This 1985 Barbie and the Rockers pop group set came with two Barbies and a Ken, a keyboard, TV camera, stage light and guitars, as well as a backstage backdrop where the performers could get ready. MAAS collection 2009/35/1. Photo: Marinco Kojdanovski, MAAS

As with Barbie, Lego has kept reinventing itself for decades. In the 1980s they marketed Fabuland to both boys and girls aged 3 to 7 years who were too old for DUPLO and too young for LEGO Town kits.

Fabuland Set No. 3678 Lionel's Lodge (Mayor's House or The Fabuland House), originally 135 (or 122 pieces?), including four Fabuland figures, Lionel Lion, the Mayor of Fabuland, Harry Horse, Lucy Lamb, and Edward Elephant. It features Lionel's three-storey house, Lucy Lamb with a carpet beater on the upstairs outdoor terrace, a car, a rubbish bin, saw, rake and paint brush.
Fabuland Mayor’s house or Lionel’s Lodge made in Denmark in 1982 by The Lego Group. It’s part of an amazing collection of 85 Fabuland sets in the Museum’s collection. MAAS collection 2012/147/1-13. Photo: Madeleine Riley, MAAS

Fabuland represented a by-gone age, the aircraft were bi-planes, the ship was a side-wheel paddle steamer and the automobiles came out of the 1920s. The animals were anthropomorphic with storybook-alliteration names such as Max Mouse, Bonnie Bunny, and Henry Horse. Did you notice Fabuland’s well-developed animal social hierarchy? A lion was mayor, bulldogs were policemen, the crocodile an untrustworthy criminal, horses hardworking handymen and birds all flew planes.

The Cabbage Patch doll has long brown hair tied into pigtails on either side of her head. The doll is dressed a light blue zip-up windcheater and dark blue denim jeans with white shoes. She has her arms out and is in a seated position.
The Museum acquired this Cabbage Patch Kid at the height of its popularity in 1986. In a nice touch, the official adoption certificate was made out to the Museum’s then Director, Lindsay Sharp, who named the ‘Kid’ Elise Delia Sharp. MAAS collection 87/1210. Photo: Marinco Kojdanovski, MAAS

Cabbage Patch Kid dolls swept the world in the early 1980s with millions ‘adopted’ to children complete with adoption papers, family histories, footprints and thumbprints. Each was unique with different-coloured eyes and hair, expressions and hairstyles. The ‘Kids’ went on sale in the US in 1983 and as Christmas approached parents became increasing desperate to have their child ‘adopt’ one. Seventy-five million were sold worldwide in 12 years. Do you still have your adoption certificate for your ‘Kid’ or perhaps you adopted a soft toy dog? Created in 1984, Pound Puppies came in a dog-kennel shaped cardboard boxes with adoption certificates too.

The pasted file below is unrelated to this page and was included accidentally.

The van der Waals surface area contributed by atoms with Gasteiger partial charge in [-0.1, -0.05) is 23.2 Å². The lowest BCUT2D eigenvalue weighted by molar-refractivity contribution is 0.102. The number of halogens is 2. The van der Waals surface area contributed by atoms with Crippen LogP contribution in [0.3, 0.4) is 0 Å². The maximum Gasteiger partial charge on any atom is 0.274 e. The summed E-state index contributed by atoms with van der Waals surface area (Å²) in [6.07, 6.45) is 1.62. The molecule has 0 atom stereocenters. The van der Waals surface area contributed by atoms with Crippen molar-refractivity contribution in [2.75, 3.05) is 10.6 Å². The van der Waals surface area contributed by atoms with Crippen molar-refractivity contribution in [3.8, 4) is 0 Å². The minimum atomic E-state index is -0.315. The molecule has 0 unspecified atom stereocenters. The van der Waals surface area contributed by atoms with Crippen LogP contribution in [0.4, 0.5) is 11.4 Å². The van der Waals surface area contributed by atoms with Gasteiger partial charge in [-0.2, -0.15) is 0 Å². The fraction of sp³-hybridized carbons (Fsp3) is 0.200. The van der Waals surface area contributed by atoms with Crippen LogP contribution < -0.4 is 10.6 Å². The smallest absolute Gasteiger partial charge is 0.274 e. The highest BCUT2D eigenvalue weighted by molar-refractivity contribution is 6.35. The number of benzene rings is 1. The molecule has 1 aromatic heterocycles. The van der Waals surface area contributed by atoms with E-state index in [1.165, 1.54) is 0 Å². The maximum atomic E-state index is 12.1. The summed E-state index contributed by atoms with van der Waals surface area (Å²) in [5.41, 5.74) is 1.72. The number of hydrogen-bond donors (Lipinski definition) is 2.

With the rise of the personal computer, video games could be played at home rather than in arcades. The release of the Nintendo NES (Nintendo Entertainment System) in 1985 brought the console industry back to life after the video game crash of 1983. Although games continued to be played on PC platforms, the popularity of game consoles reached new heights through the later years of the 80s with games played on your own TV. NES control decks came in a Basic Set for $99.95 with control deck, two controllers and the famous Super Mario Bros cartridge. A Deluxe Set for $199.95 also had promotional gear, different controllers and multiple games.

Four Nintendo Game and Watch electronic games. Each consists of a rectangular console with plastic casing and metallic front and an LCD display screen with permanent graphics incorporated. The LCD characters move through this display. The control buttons are red and there is a battery casing at the back. Decorative transfers. No packaging. The console is designed to be held comfortably in both hands and operated with the game controls under the thumbs.
Nintendo’s Game & Watch portable games made between 1981 and 1982 showing, Turtle Bridge, PopEye, Donkey Kong Jr and Fire. The donor was given Donkey Kong Jr for his 9th birthday in 1982 and played with it for hours. MAAS collection 2006/112/11. Photo: Sotha Bourn, MAAS

Small hand-held games broke new ground in applying electronics to toys with Nintendo again the big player. They featured content with a winning balance between achievable outcomes and degrees of difficulty which invited the user to play again. Nintendo’s Game & Watch and Game Boy were at each end of the decade with the latter selling over 64 million between 1989 and 1998. For use anywhere and anytime, it came with the popular game cartridge Tetris.

Much more could be written about the toys and games from the 80s. If you enjoyed reminiscing about them, you can find more at the following links: Smurfs and Coca-Cola yo-yos (which made a comeback), Rubik’s Cube, Michael Jackson doll, Boy George doll, Dukes of Hazard game, the A-Team toys, Star Wars figurines, Sesame Street Muppets, Knight Rider game, and of course Lego.

Written by Margaret Simpson, Curator, December 2018.